A mouthpiece says it all
With one tricolored mouthpiece, USC’s Mark Sanchez has done more to advance the image of Mexicans in Southern California than a thousand marches could ever hope to achieve.
Last Saturday, the sophomore backup quarterback led the Trojans to a 38-0 mauling of Notre Dame’s Fighting Irish. Reporters asked Sanchez afterward why he protected his teeth with a plastic mold decorated like the Mexican flag -- green, white and red, with a miniature eagle clutching a snake while perching on a cactus -- right in front of his incisors. The 22-year-old didn’t flinch. “It’s my heritage,” he stated.
Describing the mouth guard as “sweet” and “cool,” Sanchez went on to explain that using it was a “a portrayal of my love for my race” and hoped that his fashion flair “inspires” young Latinos who follow USC to do what he does: quarterback while Mexican. When a reporter told him some Trojans fans already were race-baiting his dental decision on radio and on Internet chat boards, Sanchez remained unfazed. “I didn’t know it was that big of a deal,” he told a reporter. “Was it bad?”
The mouthpiece and subsequent interview might not be as iconic a civil rights moment in sports as the raised fists of Olympians Tommie Smith and John Carlos, or Jackie Robinson’s first Major League swing, but Sanchez’s actions are nevertheless profound. In this era when many Americans fret that Mexican immigrants and their children are destroying this nation, it’s stunning that a prominent athlete such as Sanchez professes pride in his spicy roots -- and also does it so nonchalantly.
America, meet your postmodern Mexican: one not hung up on your eternal suspicion of his ethnicity, one for whom multiculturalism is an afterthought, as natural and acceptable as breathing air.
Sanchez is by no means the first Latino quarterback to celebrate his ancestry. In the summer of 1970, Sports Illustrated featured Joe Kapp on its cover with the headline “The Toughest Chicano” after he led the Minnesota Vikings to the Super Bowl. In the present, journeyman Jeff Garcia and the Dallas Cowboys’ Tony Romo speak fondly of their Latino upbringings. And do you wonder why so many Latinos love the Oakland Raiders? It’s gracias to coach Tom Flores and half-Irish, half-Mexican QB Jim Plunkett, who helped the Raiders win two Super Bowls in the 1980s.
But those men were shackled by the proprieties of professional sports. They were Latinos, but only to a point. “Whether the Raiders win or lose the Super Bowl game, millions of Latinos will be proud simply that Flores and Plunkett are there,” wrote the late, great Los Angeles Times columnist Frank del Olmo in 1981, in the run-up to Super Bowl XV. “For they will be there not as representatives of their people but as competent professionals whose skill, determination and hard work have brought them to the pinnacle of success in their field.” Sanchez, on the other hand, comes from a different generation of Mexicans, one who, more at ease with our country’s churning demographics, feels no obligation to downplay their mexicanidad.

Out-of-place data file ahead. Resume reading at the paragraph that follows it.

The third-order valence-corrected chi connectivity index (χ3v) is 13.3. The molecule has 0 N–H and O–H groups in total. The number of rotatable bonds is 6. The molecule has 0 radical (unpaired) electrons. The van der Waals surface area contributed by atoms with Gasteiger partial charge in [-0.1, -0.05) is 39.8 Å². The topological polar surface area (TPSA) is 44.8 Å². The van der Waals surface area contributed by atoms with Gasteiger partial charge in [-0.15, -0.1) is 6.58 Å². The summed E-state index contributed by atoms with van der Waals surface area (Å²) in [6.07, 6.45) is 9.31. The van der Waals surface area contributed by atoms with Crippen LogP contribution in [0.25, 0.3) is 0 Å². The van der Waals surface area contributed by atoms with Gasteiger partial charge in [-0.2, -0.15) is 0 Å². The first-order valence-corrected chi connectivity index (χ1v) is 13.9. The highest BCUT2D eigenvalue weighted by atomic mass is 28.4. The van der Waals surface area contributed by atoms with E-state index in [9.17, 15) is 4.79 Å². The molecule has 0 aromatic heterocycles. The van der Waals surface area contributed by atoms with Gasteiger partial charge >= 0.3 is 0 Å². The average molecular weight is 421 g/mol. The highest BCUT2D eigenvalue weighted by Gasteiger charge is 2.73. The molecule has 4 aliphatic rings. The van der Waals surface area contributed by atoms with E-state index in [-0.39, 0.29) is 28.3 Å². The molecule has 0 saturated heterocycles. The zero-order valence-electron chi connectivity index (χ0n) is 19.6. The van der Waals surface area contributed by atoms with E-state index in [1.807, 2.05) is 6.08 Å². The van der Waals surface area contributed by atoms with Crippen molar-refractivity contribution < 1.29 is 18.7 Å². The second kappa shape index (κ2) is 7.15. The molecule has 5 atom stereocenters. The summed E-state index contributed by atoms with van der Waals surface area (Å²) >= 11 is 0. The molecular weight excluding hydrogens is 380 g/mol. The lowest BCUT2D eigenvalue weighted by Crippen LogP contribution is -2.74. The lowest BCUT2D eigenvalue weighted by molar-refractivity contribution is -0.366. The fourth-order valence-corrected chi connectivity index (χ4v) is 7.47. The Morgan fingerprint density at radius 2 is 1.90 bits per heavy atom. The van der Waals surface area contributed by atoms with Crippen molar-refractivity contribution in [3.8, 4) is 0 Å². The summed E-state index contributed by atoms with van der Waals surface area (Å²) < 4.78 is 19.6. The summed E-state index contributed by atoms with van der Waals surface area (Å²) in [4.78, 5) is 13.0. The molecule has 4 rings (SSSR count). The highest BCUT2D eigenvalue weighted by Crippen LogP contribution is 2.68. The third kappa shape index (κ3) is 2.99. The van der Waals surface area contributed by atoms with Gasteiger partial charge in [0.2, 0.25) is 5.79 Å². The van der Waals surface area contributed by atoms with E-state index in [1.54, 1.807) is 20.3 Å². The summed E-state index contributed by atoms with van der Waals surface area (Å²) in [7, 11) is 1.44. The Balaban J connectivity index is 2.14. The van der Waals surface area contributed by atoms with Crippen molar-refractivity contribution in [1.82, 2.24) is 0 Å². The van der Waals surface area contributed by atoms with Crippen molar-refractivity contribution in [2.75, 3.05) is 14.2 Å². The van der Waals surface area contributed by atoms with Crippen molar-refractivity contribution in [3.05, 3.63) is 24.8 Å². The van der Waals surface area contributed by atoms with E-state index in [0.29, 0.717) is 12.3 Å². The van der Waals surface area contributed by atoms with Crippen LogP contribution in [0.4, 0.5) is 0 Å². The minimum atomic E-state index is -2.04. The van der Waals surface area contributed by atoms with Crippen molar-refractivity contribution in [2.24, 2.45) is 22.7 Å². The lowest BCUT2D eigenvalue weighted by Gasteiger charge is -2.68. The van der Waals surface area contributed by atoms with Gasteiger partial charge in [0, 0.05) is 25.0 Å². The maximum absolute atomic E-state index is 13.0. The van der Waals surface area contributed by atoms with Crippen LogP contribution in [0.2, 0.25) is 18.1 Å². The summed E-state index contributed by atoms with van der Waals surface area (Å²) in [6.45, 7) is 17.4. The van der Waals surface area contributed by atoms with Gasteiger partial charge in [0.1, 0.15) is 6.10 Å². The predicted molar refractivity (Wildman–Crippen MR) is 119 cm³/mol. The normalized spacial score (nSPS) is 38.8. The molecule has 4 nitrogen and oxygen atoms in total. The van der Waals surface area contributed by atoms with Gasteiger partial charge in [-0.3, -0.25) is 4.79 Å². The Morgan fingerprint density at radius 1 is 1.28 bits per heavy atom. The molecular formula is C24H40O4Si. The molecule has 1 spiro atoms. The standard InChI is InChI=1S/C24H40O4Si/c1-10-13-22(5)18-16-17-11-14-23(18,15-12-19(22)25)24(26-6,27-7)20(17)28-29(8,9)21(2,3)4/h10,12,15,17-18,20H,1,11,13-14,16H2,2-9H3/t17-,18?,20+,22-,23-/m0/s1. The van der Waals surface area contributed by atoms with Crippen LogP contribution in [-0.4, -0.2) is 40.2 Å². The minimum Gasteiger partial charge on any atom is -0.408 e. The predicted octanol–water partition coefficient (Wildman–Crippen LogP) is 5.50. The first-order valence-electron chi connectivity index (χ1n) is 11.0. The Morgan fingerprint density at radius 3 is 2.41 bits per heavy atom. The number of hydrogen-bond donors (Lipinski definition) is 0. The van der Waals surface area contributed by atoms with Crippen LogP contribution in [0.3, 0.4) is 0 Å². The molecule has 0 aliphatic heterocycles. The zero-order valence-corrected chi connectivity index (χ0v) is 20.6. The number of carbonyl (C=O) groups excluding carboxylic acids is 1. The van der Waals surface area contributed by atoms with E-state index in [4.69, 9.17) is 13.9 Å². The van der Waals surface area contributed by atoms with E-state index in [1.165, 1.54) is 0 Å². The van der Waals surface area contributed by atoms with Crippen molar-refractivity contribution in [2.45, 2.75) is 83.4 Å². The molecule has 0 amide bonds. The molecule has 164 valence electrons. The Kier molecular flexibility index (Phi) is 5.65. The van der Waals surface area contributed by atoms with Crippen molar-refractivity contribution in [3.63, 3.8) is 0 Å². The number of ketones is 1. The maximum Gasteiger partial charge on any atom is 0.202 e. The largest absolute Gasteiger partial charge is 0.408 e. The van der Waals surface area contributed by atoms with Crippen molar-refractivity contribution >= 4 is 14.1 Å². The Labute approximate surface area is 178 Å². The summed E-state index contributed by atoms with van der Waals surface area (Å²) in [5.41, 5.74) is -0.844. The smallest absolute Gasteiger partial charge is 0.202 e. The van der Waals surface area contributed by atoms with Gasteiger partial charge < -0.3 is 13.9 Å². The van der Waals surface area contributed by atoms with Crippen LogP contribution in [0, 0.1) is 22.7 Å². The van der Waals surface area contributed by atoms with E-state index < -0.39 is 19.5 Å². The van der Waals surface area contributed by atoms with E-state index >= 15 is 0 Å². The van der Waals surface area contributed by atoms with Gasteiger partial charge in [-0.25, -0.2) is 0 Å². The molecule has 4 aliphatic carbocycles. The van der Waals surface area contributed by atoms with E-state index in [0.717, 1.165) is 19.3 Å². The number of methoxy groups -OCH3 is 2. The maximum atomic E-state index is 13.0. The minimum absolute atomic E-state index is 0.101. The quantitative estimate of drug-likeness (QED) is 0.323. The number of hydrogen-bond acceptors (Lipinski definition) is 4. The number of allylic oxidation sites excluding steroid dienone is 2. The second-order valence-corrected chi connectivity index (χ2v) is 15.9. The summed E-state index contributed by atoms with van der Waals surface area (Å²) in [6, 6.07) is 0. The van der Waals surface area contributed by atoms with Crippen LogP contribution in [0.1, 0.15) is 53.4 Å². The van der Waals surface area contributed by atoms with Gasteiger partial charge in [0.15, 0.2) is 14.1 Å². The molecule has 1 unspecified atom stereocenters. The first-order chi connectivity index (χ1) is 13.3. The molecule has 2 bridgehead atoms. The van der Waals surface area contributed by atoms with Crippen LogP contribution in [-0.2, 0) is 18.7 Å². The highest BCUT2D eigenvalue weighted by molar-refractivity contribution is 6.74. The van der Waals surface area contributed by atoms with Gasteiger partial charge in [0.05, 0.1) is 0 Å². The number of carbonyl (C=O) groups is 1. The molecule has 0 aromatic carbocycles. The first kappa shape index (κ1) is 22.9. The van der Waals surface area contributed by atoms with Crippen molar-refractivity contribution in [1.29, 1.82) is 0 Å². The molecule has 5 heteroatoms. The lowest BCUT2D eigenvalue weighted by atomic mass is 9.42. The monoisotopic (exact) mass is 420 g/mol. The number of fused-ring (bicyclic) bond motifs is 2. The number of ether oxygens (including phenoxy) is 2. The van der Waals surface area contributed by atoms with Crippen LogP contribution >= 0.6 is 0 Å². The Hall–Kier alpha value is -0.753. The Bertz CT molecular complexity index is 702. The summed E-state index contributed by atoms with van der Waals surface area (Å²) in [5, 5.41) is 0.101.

Sanchez -- who is technically a third-generation Mexican American from ritzy Mission Viejo in Orange County -- notably didn’t identify himself as a Mexican American, Chicano or even American. Nope, just as Mexican. The first two qualify his identity, while Sanchez (like so many of his peers, myself included) doesn’t feel it necessary to proclaim he’s an American. That’s kind of a given when you speak fluent English and were born and raised in this country. Giving such a shout-out to your pedigree is akin to Boston Red Sox fans donning Irish green ball caps, or New Jersey wiseguys crooning “Volare” along with Dino -- an expression of ethnic solidarity, not sedition.
Crucially, Sanchez stressed to reporters that his mouthpiece wasn’t “a Mexican Power thing,” undoubtedly referring to Chicano yaktivists who scream about stolen territories to the unending embarrassment of so many of the Mexicans they profess to represent.
Surprisingly, ethnicity had never been a part of the Sanchez story. Profiles of him always mention that he was Parade magazine’s high school player of the year in 2005, the CIF title his Mission Viejo High team won in 2004, his dark wavy hair. Few reporters asked about his surname, probably assuming Sanchez was a Latino like Jessica Alba: distanced from the border to the point of disavowing, or even ridiculing, such heritage. It took an inside joke between Sanchez and the Trojans’ team dentist (a Cuban American who created the Mexican mouth guard in a game of quien-es-mas-macho) for the media to wake up and smell the tacos.
Plenty of USC’s conservative followers wish Sanchez had kept identity politics off the gridiron. (If the same scenario had played out at my alma mater, UCLA, we already would have renamed Spaulding Field after Sanchez.)
And that’s what makes his mouthpiece even more significant. It’s easy to dismiss community activists as loudmouths, but nearly impossible to ignore someone who effortlessly slings 60-yard passes and has yet to reach his full potential. For better or worse, athletes can do more for civil rights than community leaders. And even if Sanchez never speaks about Mexicans again, he accomplished this much: He’s shown Americans that Mexicans can be as Rockwellian as a Nebraska farm boy.
Don’t like it, ‘SC fans? Fine. Us Bruins will gladly take Sanchez -- between him and hoopster Lorenzo Mata-Real, we can stage a sports reconquista. Fight on, indeed.